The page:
Each quarter, our specialist Indirect Tax team monitors the number of in-house vacancies released onto the job market across Europe to provide you with a quarterly overview of recruiting trends. The data below provides a digestible snapshot to the in-house market from adverts posted directly from employers.*
*Note - we omit the number of confidential mandates that HJ are assigned or job adverts posted by other recruitment firms. It should also be highlighted that many vacancies go unadvertised due to confidential or highly sensitive searches.
Following a highly active start to 2019, recruitment into indirect tax and tax technology across the UK & Ireland, BENELUX, and DACH grew by 21% in Q2. However, with a slight decline in new vacancies across the UK - and yet another poor quarter of activity in Belgium and Luxembourg - this overall increase was propped up by a growing appetite to recruit in Germany, Switzerland, and Ireland.
Figures in Table 1 present Q2’s market share of new employment opportunities within indirect tax and tax technology.
The UK & Ireland continued to take the lead in Q2 but candidates faced a 17% decrease in the number of new positions offered in commerce and industry. Compared with Q1’s surge of regional roles, this quarter’s activity was predominantly London and Dublin based, which more or less accounts for the reduction in new jobs.
As you’ll recall from our Q1 Market Insights, opportunities in the BENELUX were extremely scarce and - unfortunately for job seekers here - this flat trend continued with only one more vacancy added this quarter (17) compared to what we saw in January to March (16). However, the story for candidates in Q2 wasn’t all doom and gloom as the number of reposted vacancies from Q1 remained very high, indicating that companies are struggling to fill jobs. Even amongst leading multinational brands (whom you’d expect to attract a sizeable talent pool), vacancies were still re-released onto the market. There are many answers to this (*as I scribble down a new blog idea*), but it appears that the use of unspecialised recruiters and poor in-house recruitment efforts have prohibited the successful completion of these positions. The candidates are certainly out there!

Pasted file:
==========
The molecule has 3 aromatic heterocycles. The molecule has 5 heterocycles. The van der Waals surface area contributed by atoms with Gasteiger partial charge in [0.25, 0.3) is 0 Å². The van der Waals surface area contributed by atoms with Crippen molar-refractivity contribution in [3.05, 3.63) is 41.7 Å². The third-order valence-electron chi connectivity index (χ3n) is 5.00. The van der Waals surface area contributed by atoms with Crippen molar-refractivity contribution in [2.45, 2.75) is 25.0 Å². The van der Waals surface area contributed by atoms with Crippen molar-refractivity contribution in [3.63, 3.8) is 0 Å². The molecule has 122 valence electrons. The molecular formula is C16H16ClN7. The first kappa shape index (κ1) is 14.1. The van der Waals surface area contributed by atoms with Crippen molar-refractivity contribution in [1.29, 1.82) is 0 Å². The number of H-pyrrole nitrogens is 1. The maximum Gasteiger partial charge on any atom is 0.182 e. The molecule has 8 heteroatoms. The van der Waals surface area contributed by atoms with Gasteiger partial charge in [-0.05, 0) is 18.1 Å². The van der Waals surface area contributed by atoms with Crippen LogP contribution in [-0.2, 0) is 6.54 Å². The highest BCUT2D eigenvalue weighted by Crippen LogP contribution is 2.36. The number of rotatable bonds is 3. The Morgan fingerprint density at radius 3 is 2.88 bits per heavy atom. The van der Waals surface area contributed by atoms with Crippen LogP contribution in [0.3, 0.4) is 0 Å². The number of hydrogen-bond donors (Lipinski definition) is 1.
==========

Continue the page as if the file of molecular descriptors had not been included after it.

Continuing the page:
In the neighbouring DACH region, however, an influx of new jobs in Germany and Switzerland contributed to a 309% increase on last quarter! With a fairly equal spread of jobs across the grades, one key trend that we identified was a heightened demand for tax technology professionals in both industry and professional services. With 42 new vacancies emerging onto the DACH market, the task that now lies ahead is ensuring they’re filled!
Whilst we explore the peaks and troughs in these reports, it’s important to remember that - with another quarter’s worth of evidence - it remains an excellent time to be an indirect tax or tax technology professional. In industries that are so easily affected by economic or political turmoil, the world of tax (and particularly indirect tax) continues to grow.
The prevailing issue, though, is not only finding these sought after skills, but securing them. Anyone can perform a LinkedIn search or write a job advert, but this quarter’s data alone highlights how competitive the landscape is for employers in this space and, ultimately, how far more needs to be done to engage with such a specialist market.
Until then, let’s hope for a healthy Q3! As we enter the holiday season, our inboxes at Harvey John consist of a lot of “Out of Office” subject lines, typically delaying processes. But we remain positive and expect the demand for indirect tax and tax technology talent to continue.
Alex Mann is an Associate Director in the Tax Division at Harvey John.
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